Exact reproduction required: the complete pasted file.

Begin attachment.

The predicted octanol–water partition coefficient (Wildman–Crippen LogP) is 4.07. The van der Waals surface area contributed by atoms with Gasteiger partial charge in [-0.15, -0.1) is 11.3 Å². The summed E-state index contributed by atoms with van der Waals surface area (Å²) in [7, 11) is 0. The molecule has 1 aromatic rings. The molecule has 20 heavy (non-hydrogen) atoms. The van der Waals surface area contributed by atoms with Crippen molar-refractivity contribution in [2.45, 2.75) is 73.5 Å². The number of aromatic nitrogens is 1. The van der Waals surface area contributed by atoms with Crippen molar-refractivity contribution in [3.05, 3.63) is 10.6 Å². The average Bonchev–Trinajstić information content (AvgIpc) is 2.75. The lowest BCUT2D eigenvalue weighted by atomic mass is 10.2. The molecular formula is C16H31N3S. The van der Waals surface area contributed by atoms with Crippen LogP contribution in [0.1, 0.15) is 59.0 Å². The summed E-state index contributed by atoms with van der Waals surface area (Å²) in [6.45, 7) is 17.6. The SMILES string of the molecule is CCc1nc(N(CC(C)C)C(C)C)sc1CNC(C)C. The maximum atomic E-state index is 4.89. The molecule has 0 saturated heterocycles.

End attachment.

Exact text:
The predicted octanol–water partition coefficient (Wildman–Crippen LogP) is 4.07. The van der Waals surface area contributed by atoms with Gasteiger partial charge in [-0.15, -0.1) is 11.3 Å². The summed E-state index contributed by atoms with van der Waals surface area (Å²) in [7, 11) is 0. The molecule has 1 aromatic rings. The molecule has 20 heavy (non-hydrogen) atoms. The van der Waals surface area contributed by atoms with Crippen molar-refractivity contribution in [2.45, 2.75) is 73.5 Å². The number of aromatic nitrogens is 1. The van der Waals surface area contributed by atoms with Crippen molar-refractivity contribution in [3.05, 3.63) is 10.6 Å². The average Bonchev–Trinajstić information content (AvgIpc) is 2.75. The lowest BCUT2D eigenvalue weighted by atomic mass is 10.2. The molecular formula is C16H31N3S. The van der Waals surface area contributed by atoms with Crippen LogP contribution in [0.1, 0.15) is 59.0 Å². The summed E-state index contributed by atoms with van der Waals surface area (Å²) in [6.45, 7) is 17.6. The SMILES string of the molecule is CCc1nc(N(CC(C)C)C(C)C)sc1CNC(C)C. The maximum atomic E-state index is 4.89. The molecule has 0 saturated heterocycles.